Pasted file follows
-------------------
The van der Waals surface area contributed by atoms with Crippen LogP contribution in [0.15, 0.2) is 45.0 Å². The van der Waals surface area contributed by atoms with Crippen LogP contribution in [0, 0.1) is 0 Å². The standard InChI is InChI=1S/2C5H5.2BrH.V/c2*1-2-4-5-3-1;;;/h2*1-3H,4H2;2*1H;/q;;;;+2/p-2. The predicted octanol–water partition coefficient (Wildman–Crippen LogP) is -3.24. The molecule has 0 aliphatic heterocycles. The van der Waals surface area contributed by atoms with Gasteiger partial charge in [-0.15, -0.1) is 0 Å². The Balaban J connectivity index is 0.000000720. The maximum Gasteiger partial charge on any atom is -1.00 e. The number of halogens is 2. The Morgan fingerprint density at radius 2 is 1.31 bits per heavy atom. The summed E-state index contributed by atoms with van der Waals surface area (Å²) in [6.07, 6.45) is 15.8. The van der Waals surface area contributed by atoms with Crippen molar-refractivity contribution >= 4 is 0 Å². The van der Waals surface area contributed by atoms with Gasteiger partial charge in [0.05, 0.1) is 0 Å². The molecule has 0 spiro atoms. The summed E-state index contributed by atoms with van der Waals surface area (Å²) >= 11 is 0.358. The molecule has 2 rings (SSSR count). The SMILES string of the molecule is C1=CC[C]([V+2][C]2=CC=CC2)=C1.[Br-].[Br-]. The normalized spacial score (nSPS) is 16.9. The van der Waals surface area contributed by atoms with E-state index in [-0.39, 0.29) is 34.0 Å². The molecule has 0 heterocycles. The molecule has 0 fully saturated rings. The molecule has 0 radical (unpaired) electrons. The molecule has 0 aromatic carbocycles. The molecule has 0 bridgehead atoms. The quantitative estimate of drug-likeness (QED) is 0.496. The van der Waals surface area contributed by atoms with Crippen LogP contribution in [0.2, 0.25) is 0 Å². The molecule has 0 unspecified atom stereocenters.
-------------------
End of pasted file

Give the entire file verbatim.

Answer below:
The van der Waals surface area contributed by atoms with Crippen LogP contribution in [0.15, 0.2) is 45.0 Å². The van der Waals surface area contributed by atoms with Crippen LogP contribution in [0, 0.1) is 0 Å². The standard InChI is InChI=1S/2C5H5.2BrH.V/c2*1-2-4-5-3-1;;;/h2*1-3H,4H2;2*1H;/q;;;;+2/p-2. The predicted octanol–water partition coefficient (Wildman–Crippen LogP) is -3.24. The molecule has 0 aliphatic heterocycles. The van der Waals surface area contributed by atoms with Gasteiger partial charge in [-0.15, -0.1) is 0 Å². The Balaban J connectivity index is 0.000000720. The maximum Gasteiger partial charge on any atom is -1.00 e. The number of halogens is 2. The Morgan fingerprint density at radius 2 is 1.31 bits per heavy atom. The summed E-state index contributed by atoms with van der Waals surface area (Å²) in [6.07, 6.45) is 15.8. The van der Waals surface area contributed by atoms with Crippen molar-refractivity contribution >= 4 is 0 Å². The van der Waals surface area contributed by atoms with Gasteiger partial charge in [0.05, 0.1) is 0 Å². The molecule has 0 spiro atoms. The summed E-state index contributed by atoms with van der Waals surface area (Å²) >= 11 is 0.358. The molecule has 2 rings (SSSR count). The SMILES string of the molecule is C1=CC[C]([V+2][C]2=CC=CC2)=C1.[Br-].[Br-]. The normalized spacial score (nSPS) is 16.9. The van der Waals surface area contributed by atoms with E-state index in [-0.39, 0.29) is 34.0 Å². The molecule has 0 heterocycles. The molecule has 0 fully saturated rings. The molecule has 0 radical (unpaired) electrons. The molecule has 0 aromatic carbocycles. The molecule has 0 bridgehead atoms. The quantitative estimate of drug-likeness (QED) is 0.496. The van der Waals surface area contributed by atoms with Crippen LogP contribution in [0.2, 0.25) is 0 Å². The molecule has 0 unspecified atom stereocenters.